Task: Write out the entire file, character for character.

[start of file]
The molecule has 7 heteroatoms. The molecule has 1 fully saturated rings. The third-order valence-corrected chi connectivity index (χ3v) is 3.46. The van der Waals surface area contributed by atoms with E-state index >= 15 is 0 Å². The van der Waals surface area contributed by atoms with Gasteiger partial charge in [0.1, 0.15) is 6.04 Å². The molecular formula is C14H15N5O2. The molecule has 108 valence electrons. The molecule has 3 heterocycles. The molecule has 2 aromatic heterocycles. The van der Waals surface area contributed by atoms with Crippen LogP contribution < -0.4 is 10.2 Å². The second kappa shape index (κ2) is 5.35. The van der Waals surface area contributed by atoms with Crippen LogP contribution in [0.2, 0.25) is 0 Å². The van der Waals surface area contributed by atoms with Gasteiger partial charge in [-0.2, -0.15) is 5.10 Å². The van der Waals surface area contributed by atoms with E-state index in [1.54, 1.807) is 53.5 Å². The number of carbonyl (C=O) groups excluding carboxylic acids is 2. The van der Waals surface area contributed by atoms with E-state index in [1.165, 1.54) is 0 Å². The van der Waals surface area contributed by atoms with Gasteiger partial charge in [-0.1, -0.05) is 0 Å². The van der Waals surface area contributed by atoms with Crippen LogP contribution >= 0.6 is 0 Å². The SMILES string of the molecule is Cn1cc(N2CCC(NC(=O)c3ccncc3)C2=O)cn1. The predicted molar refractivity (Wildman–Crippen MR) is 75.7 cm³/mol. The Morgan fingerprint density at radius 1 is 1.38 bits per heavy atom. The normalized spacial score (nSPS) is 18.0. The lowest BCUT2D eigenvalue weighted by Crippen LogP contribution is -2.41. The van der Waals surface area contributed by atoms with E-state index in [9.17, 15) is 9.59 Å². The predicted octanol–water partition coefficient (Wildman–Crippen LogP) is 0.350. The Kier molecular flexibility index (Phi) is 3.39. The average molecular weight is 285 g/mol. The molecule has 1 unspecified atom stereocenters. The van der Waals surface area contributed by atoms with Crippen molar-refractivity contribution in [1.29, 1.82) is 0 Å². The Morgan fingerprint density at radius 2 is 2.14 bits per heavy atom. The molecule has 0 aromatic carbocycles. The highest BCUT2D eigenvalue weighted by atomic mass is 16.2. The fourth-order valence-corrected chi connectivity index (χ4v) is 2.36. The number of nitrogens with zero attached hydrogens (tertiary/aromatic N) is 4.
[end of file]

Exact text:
The molecule has 7 heteroatoms. The molecule has 1 fully saturated rings. The third-order valence-corrected chi connectivity index (χ3v) is 3.46. The van der Waals surface area contributed by atoms with E-state index >= 15 is 0 Å². The van der Waals surface area contributed by atoms with Gasteiger partial charge in [0.1, 0.15) is 6.04 Å². The molecular formula is C14H15N5O2. The molecule has 108 valence electrons. The molecule has 3 heterocycles. The molecule has 2 aromatic heterocycles. The van der Waals surface area contributed by atoms with Crippen LogP contribution < -0.4 is 10.2 Å². The second kappa shape index (κ2) is 5.35. The van der Waals surface area contributed by atoms with Crippen LogP contribution in [0.2, 0.25) is 0 Å². The van der Waals surface area contributed by atoms with Gasteiger partial charge in [-0.2, -0.15) is 5.10 Å². The van der Waals surface area contributed by atoms with E-state index in [1.54, 1.807) is 53.5 Å². The number of carbonyl (C=O) groups excluding carboxylic acids is 2. The van der Waals surface area contributed by atoms with E-state index in [1.165, 1.54) is 0 Å². The van der Waals surface area contributed by atoms with Gasteiger partial charge in [-0.1, -0.05) is 0 Å². The van der Waals surface area contributed by atoms with Crippen LogP contribution >= 0.6 is 0 Å². The SMILES string of the molecule is Cn1cc(N2CCC(NC(=O)c3ccncc3)C2=O)cn1. The predicted molar refractivity (Wildman–Crippen MR) is 75.7 cm³/mol. The Morgan fingerprint density at radius 1 is 1.38 bits per heavy atom. The normalized spacial score (nSPS) is 18.0. The lowest BCUT2D eigenvalue weighted by Crippen LogP contribution is -2.41. The van der Waals surface area contributed by atoms with E-state index in [9.17, 15) is 9.59 Å². The predicted octanol–water partition coefficient (Wildman–Crippen LogP) is 0.350. The Kier molecular flexibility index (Phi) is 3.39. The average molecular weight is 285 g/mol. The molecule has 1 unspecified atom stereocenters. The van der Waals surface area contributed by atoms with Crippen molar-refractivity contribution in [1.29, 1.82) is 0 Å². The Morgan fingerprint density at radius 2 is 2.14 bits per heavy atom. The molecule has 0 aromatic carbocycles. The highest BCUT2D eigenvalue weighted by atomic mass is 16.2. The fourth-order valence-corrected chi connectivity index (χ4v) is 2.36. The number of nitrogens with zero attached hydrogens (tertiary/aromatic N) is 4.